New COVID19 inhibitors now in stock

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SARS-CoV-2 Viral Mechanisms – How does the virus cause COVID-19?

The global pandemic caused by the SARS CoV-2 virus in 2020 has created a critical demand for novel antiviral treatments, diagnostic methods and vaccines against the virus. Research into how it attacks the immune system and causes the disease COVID-19 that has caused the world-wide pandemic has been underway since 2019. We now know that the virus enters human host cells through the Angiotensin Converting Enzyme 2 (ACE2) receptors on cells commonly found in the lower respiratory tract, where it can then cause the persistent cough and fever associated with the disease1.

SARS CoV-2 is part of the Coronaviridae family of enveloped, positive-strand RNA viruses. These zoonotic viruses mostly infect amphibians, birds and mammals. However there are eight which infect humans, causing COVID-19, SARS and MERS1. Genetic analysis has found that the bat beta-coronavirus is most closely related to the human SARS CoV-2 virus. It is likely that cross-over to humans came from bats in the Hubei Province of Wuhan in China towards the end of 20192,3.

A Closer look at the SARS Genome:

The SARS-CoV-2 genome is among the largest known in viruses, at 30kb with at least 6 open reading frames. This virus has 4 main structural proteins, including its characteristic spike (S) glycoprotein, membrane (M), envelope (E) and nucleocapsid (N). It also encodes 2 protease enzymes, Mpro and PLpro, which may be crucial to the development of future treatments of COVID-192.

The main open reading frame or this virus, ORF 1ab, encodes the polypeptides pp1a and pp1ab which are cleaved by the main protease enzyme, Mpro. Cleavage of this polypeptide leads to the release of 16 non-structural proteins, nsp 1-16. The papain-like proteases, PLpro, cleave the two polypeptides at the boundaries of nsp1/2, nsp2/3, and nsp3/41. Many of these non-structural proteins are essential for viral replication, as they assemble into the replicase-transcriptase complex for RNA synthesis. Without them the virus would be unable to survive within its host. Mpro is a particularly good candidate for antiviral drug target for SARS-CoV-2 because of its high specificity to cleave after a glutamine residue. No human host cell proteases are known to have this activity, and so any inhibitors of this protease would be specific to the viral proteases2.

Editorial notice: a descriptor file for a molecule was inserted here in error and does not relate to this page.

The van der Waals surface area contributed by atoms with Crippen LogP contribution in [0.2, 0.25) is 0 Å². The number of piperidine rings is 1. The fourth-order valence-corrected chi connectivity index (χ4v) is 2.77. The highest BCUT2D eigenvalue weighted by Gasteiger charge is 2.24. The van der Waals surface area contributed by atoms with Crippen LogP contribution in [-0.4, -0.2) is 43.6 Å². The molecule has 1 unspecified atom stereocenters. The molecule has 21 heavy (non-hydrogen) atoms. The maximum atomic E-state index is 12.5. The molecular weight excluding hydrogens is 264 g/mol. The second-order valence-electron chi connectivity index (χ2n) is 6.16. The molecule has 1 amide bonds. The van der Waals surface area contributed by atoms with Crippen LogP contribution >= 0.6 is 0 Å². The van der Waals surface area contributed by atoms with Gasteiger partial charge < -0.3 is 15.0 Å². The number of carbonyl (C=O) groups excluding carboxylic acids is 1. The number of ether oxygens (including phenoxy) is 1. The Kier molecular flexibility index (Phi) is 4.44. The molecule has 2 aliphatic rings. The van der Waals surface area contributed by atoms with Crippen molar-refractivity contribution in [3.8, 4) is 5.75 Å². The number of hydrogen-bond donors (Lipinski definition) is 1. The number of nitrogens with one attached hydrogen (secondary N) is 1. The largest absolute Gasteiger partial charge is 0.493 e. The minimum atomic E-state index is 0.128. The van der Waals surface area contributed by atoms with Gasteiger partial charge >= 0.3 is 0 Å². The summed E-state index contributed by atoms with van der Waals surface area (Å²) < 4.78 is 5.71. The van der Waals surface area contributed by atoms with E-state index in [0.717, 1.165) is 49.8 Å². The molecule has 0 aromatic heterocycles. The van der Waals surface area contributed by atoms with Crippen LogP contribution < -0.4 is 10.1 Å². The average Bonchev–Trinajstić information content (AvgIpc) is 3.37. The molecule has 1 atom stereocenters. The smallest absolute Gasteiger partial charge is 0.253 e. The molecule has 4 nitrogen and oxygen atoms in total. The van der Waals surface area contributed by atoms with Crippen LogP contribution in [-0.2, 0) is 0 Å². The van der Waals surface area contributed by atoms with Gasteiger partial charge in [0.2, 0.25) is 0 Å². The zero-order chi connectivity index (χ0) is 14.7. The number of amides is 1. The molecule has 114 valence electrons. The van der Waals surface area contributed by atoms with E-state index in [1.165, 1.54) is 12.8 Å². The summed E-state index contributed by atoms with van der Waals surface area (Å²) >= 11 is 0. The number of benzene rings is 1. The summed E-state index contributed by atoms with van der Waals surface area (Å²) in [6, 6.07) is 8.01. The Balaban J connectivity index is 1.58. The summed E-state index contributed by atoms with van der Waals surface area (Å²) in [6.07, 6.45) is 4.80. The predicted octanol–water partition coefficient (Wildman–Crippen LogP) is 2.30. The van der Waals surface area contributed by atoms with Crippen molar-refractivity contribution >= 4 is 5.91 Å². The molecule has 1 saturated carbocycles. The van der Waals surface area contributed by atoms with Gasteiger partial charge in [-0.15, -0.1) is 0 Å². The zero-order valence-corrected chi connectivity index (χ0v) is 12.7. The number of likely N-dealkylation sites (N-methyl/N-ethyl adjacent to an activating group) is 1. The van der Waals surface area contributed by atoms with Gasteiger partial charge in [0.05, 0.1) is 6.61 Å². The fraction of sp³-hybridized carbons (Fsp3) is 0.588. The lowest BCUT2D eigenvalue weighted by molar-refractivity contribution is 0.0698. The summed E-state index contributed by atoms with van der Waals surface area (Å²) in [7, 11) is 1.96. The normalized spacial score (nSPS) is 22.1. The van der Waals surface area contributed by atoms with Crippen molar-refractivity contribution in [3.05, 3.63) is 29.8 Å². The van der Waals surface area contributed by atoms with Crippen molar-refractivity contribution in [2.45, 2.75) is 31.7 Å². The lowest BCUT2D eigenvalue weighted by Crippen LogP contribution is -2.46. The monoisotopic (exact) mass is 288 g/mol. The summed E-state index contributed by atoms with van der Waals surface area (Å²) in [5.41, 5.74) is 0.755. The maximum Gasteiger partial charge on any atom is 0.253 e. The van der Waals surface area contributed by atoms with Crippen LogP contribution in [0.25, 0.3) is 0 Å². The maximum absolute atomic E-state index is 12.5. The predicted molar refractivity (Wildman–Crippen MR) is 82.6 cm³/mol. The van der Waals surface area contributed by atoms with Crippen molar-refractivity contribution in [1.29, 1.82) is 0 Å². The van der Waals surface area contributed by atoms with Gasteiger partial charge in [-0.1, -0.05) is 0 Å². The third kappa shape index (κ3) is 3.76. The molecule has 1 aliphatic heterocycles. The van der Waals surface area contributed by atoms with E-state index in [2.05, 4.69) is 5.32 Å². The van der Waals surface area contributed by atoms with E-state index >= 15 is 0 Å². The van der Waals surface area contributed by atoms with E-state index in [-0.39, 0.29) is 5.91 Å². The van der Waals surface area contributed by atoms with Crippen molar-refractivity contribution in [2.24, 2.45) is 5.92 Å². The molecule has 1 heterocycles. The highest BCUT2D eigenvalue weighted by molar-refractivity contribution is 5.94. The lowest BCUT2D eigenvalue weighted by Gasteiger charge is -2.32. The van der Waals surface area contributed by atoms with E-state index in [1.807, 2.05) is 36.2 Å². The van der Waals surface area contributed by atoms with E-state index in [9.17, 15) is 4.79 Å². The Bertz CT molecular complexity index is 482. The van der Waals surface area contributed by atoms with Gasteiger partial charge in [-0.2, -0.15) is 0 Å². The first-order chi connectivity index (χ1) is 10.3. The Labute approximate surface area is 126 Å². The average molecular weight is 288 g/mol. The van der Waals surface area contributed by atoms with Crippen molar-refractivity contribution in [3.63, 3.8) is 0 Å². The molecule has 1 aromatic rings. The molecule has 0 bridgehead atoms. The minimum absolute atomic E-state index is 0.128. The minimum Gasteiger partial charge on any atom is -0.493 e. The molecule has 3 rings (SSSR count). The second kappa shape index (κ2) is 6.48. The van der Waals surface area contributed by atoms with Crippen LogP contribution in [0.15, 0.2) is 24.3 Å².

New to Apollo Scientific: COVID-19 Protease Inhibitors

This month, Apollo Scientific are introducing a range of 6 new protease inhibitors to our existing catalogue of 20,000 products. Recent research into the effects of different protease inhibitors has found that these existing compounds in particular have a strong inhibitory effect against Mpro and PLpro, and show great potential for therapeutics for COVID-19 in the near future (based on experimental evidence of low IC50 values):

 

BISN0322  Disulfiram CAS: 97-77-8

Inhibitor of the aldehyde dehydrogenase (ALDH1) enzyme for treating chronic alcoholism. Recently found to be a competitive inhibitor of the SARS-CoV-2 PLpro protease with an IC50 of 9.35μM2.

BISN0323  Shikonin   CAS: 517-89-5

Natural derivative from the roots of the species Lithospermum Erythrorhizon. Acts as a non-covalent inhibitor of Mpro with an IC50 of 15.75 μM6.

BISN0324   PX-12   CAS: 141400-58-0

1-methylpropyl 2-imidazolyl disulfide is an inhibitor of thioredoxin-1. Selenium-containing inhibitor that deactivates Mpro with an IC50 of 21.39 μM2.

BISN0325  TDZD-8   CAS: 32703-89-5

Likely an aggregate-based inhibitor of Mpro alongside other proteases. IC50 of 2.15μM2.

BISN0326  Boceprevir   CAS: 394730-60-0

Existing treatment for the Hepatitis C virus. Binds to the Cys145 residue of Mpro with an IC50 of 4.13μM7.

BISN0327  GC-376   CAS: 1416992-39-6

Known feline infectious peritonitis pro-drug that has shown to be a potent inhibitor of the Mpro protease by modifying the Cys145. IC50 of 400nM.7

 

1https://www.ncbi.nlm.nih.gov/pmc/articles/PMC4369385/

2https://www.ncbi.nlm.nih.gov/pmc/articles/PMC7331567/

3https://www.nature.com/articles/s41564-020-0771-4

4https://www.sciencedirect.com/science/article/pii/S0891584920311291

5https://www.nature.com/articles/s41586-020-2223-y?

6https://www.biorxiv.org/content/10.1101/2020.06.16.155812v1.full.pdf

7https://www.nature.com/articles/s41467-020-18096-2